Stocks that offer explosive potential gains come with higher risk. That's because risk and return are two sides of the same coin -- you can't have one without the other. 

Still, there are times you want to take on additional risk in the hopes of a big return. This is especially true if you're young and have many years left until retirement. In this case, Tesla (NASDAQ:TSLA) and Uber (NYSE:UBER) might be great stocks if you're looking for a big gain. 

A big stack of hundred dollar bills.

Image Source: Getty Images.


Over the past four years, Tesla's compounded annual revenue growth rate was 57%. The popularity of the Model 3 and the Model Y will likely help extend that growth.

Furthermore, sales of electric vehicles are expected to grow to 8.5 million units in 2025, up from the 1.7 million units expected in 2020, according to a report by BloombergNEF. With its industry-leading position, Tesla is poised to capitalize on this expansion. Admittedly, the competition will not remain idle. According to the report by BNEF, there will be over 500 EV models available globally by 2022. 

However, Tesla is far ahead with one feature customers consider important when switching from internal combustion cars to EV: range. The Model S, for example, provides 132 miles more range than its closest competitor as of April. That might be one reason why the demand for its cars is soaring. 

People bought just about every car Tesla could make in fiscal 2019. The company delivered 367,656 vehicles and produced 365,232. Therefore, until Tesla can manufacture enough cars to satiate consumers' appetites, production capacity and efficiency will be vital for growth and profitability.

Production for Tesla's cars continues to increase both at its Fremont facility and the Shanghai facility; combining the two sites' output, it can now build 600,000 Model 3 and Model Y cars annually. Compare that to the above figures the automaker delivered in 2019. The more affordable Models 3 and Y are expected to be Tesla's top sellers.

Moreover, the company is expanding production in Berlin. Adding capacity in Germany will allow Tesla to deliver cars more quickly and with less cost to its customers in Europe. The facility, therefore, has the potential to increase revenue and reduce costs.

Finally, being in a position of leadership in a rapidly growing market is often a recipe for explosive stock price increases.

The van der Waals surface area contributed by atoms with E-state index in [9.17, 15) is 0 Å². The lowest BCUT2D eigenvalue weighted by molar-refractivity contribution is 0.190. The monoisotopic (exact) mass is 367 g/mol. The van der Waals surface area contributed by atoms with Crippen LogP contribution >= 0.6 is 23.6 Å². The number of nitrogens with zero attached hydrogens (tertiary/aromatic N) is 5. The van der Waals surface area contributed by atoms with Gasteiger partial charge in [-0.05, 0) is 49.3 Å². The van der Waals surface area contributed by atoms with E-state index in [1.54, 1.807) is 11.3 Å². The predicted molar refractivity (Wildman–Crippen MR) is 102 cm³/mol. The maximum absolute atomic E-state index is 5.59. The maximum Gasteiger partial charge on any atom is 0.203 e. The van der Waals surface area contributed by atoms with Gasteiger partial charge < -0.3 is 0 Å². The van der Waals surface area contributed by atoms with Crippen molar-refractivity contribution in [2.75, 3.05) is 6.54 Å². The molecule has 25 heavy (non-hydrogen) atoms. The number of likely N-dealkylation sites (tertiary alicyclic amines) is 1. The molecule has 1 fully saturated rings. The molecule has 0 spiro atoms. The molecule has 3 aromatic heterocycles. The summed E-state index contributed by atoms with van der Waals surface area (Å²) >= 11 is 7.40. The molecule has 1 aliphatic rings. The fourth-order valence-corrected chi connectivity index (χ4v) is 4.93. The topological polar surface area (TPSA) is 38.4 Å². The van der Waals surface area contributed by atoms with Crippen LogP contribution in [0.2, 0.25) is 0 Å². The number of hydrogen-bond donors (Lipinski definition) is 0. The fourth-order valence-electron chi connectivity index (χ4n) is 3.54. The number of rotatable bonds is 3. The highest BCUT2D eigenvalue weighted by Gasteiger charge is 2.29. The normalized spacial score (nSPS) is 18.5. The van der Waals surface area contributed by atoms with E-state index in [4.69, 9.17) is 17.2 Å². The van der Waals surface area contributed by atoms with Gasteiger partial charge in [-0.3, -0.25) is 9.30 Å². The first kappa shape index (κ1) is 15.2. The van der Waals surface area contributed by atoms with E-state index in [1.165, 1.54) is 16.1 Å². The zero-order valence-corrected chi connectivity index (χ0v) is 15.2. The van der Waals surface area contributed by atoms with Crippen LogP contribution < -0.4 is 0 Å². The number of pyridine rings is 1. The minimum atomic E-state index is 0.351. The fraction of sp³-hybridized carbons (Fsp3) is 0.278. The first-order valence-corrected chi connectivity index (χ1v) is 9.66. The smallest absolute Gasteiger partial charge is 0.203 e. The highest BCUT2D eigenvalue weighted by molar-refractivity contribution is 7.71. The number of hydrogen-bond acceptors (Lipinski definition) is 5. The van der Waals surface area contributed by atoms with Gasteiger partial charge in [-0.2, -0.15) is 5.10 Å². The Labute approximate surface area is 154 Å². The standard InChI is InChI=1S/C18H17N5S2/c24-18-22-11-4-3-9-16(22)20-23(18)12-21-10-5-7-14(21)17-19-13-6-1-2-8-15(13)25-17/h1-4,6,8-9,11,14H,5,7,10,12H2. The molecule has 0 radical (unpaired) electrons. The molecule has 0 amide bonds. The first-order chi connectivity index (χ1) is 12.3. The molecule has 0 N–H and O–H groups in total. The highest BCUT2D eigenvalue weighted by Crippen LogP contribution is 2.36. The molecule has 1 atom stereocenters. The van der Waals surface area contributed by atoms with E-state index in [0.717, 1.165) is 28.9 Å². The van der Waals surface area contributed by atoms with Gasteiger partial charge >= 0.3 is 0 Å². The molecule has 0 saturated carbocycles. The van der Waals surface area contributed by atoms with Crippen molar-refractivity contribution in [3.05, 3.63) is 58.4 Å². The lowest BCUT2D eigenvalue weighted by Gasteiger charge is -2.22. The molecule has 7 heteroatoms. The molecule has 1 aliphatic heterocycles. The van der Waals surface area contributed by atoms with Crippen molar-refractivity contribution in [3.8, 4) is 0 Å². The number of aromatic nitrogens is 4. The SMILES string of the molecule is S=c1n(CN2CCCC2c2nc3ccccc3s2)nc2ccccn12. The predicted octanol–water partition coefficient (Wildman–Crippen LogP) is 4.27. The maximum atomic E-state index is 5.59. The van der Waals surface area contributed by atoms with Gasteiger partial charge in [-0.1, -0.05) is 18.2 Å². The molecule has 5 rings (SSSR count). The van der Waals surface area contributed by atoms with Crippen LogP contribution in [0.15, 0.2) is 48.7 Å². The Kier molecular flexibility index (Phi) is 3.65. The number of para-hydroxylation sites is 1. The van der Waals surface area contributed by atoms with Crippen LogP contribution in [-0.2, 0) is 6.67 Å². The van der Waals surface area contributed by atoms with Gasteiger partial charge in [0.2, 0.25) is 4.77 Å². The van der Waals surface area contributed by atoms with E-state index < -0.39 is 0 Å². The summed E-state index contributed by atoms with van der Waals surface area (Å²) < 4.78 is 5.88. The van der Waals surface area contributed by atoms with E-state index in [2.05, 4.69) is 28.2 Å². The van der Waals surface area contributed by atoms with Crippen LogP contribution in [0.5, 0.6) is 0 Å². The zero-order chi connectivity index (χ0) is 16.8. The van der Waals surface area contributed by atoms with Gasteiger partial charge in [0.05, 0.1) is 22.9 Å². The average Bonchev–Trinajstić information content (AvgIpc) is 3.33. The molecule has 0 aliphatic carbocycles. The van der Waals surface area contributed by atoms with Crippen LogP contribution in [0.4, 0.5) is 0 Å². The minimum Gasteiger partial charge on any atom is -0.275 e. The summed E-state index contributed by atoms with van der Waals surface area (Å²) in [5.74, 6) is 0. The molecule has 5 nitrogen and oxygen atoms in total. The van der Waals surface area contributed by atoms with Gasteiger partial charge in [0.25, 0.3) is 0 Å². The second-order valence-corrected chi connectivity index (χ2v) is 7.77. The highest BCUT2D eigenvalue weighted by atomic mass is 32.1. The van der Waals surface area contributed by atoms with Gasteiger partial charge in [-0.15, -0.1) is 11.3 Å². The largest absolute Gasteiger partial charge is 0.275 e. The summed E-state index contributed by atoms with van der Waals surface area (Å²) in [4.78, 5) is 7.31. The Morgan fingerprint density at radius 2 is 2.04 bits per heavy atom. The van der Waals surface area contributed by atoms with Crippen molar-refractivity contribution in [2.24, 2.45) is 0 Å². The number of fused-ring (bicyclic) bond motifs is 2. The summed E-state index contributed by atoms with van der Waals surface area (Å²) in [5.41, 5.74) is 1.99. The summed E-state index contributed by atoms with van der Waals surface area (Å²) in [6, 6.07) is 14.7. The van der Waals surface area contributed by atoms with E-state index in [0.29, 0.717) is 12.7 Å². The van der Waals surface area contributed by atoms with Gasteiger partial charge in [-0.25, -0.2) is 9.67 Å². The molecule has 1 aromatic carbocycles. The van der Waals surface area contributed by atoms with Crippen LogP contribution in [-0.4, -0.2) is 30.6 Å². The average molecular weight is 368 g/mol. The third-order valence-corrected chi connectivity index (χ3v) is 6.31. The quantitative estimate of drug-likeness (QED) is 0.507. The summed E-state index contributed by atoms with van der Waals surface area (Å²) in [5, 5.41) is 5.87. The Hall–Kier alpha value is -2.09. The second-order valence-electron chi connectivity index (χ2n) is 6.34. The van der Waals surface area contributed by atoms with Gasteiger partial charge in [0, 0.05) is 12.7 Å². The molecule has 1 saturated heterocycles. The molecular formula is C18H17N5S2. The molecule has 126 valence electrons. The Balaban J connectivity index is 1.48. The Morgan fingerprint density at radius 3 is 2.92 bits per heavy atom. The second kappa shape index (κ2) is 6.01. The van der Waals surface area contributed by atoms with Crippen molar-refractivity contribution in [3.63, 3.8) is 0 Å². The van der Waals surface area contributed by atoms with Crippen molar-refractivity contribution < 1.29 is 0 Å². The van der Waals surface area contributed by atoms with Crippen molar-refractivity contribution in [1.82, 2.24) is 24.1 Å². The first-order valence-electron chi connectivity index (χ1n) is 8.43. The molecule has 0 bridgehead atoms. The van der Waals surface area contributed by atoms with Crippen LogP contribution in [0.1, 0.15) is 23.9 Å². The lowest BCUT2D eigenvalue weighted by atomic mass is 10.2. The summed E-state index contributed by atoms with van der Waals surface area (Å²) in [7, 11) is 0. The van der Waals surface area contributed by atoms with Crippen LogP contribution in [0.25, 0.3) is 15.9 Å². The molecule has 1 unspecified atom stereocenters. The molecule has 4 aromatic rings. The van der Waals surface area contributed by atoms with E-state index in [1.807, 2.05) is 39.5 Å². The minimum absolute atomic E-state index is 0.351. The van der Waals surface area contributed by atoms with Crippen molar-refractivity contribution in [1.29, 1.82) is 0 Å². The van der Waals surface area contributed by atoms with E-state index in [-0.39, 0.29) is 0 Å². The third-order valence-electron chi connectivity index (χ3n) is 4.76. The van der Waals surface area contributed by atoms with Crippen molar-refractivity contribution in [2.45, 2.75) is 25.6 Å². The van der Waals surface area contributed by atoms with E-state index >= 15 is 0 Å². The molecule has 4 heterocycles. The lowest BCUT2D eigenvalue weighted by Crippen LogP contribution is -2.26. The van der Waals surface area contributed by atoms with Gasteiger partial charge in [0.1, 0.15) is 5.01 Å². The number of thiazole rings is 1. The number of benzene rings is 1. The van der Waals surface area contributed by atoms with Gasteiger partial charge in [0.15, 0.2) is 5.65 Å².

A red Tesla model S.

Tesla increases car production by 33%. Image Source: Tesla.


Uber's Rides business was substantially lower in the most recent quarter because of the coronavirus outbreak. However, one bright spot was the company's Eats business, which experienced triple-digit growth. 

Despite the impact of cities, states, and countries imposing lockdowns on a large scale, Uber's Rides segment only experienced a gross-bookings decline of 3% year over year. What's more, because of the improvement of the "take rate" -- the share the company keeps from the gross booking -- Rides's adjusted net revenue increased by 6%.

Furthermore, the Eats segment increased gross bookings by 54% year over year, and adjusted net revenue was up by 124%. The food-delivery business offset some of the declines from Rides during the shutdowns as people ordered in more. Additionally, the take rate for Eats increased both year over year and quarter over quarter. It remains to be seen whether this elevated level of orders will be sustainable as restaurants reopen and people are allowed to dine in more often.

The success the Eats business experienced in the quarter could be one reason why Uber is potentially interested in acquiring one of its competitors. The company is trying to capitalize on that momentum with the potential acquisition of its competitor GrubHub. The consolidation could make the business more profitable in the long run as it removes a competitor and adds economies of scale for Uber.

Importantly, the Eats segment is still not profitable even on an adjusted earnings before interest, taxes, depreciation, and amortization (EBITDA) basis, while the Rides segment is profitable on that basis. Therefore, even though food delivery is offsetting some lost revenue from Rides, it's not helping the company with profits just yet.

Overall, Uber is not profitable. In the most recent quarter, it reported a $1.26 billion loss from operations. On Feb. 6, CEO Dara Khorsrowshahi said, he expected the company to achieve EBITDA profitability in the fourth quarter of 2020. Now, with the impacts of the coronavirus, the company has pushed back that estimate by quarters, but not years. 

Admittedly, the near term may be a bumpy ride for investors. However, when you consider that Uber has 103 million monthly active customers, two fast-growing segments, and a path to profitability, the stock has  tremendous potential to speed up your gains. 

A view of a neighborhood from inside a car.

Uber Eats adjusted net revenue grew over 100%. Image Source: Getty Images.

What this means for investors 

Both Tesla and Uber have a large market opportunity in front of them, but they'll need to execute well on their plans to realize their ambitions. Both companies still pose substantial risks, as each ramps up its capabilities to serve more customers. But if they succeed, investors may stand to reap large rewards

This article represents the opinion of the writer, who may disagree with the “official” recommendation position of a Motley Fool premium advisory service. We’re motley! Questioning an investing thesis -- even one of our own -- helps us all think critically about investing and make decisions that help us become smarter, happier, and richer.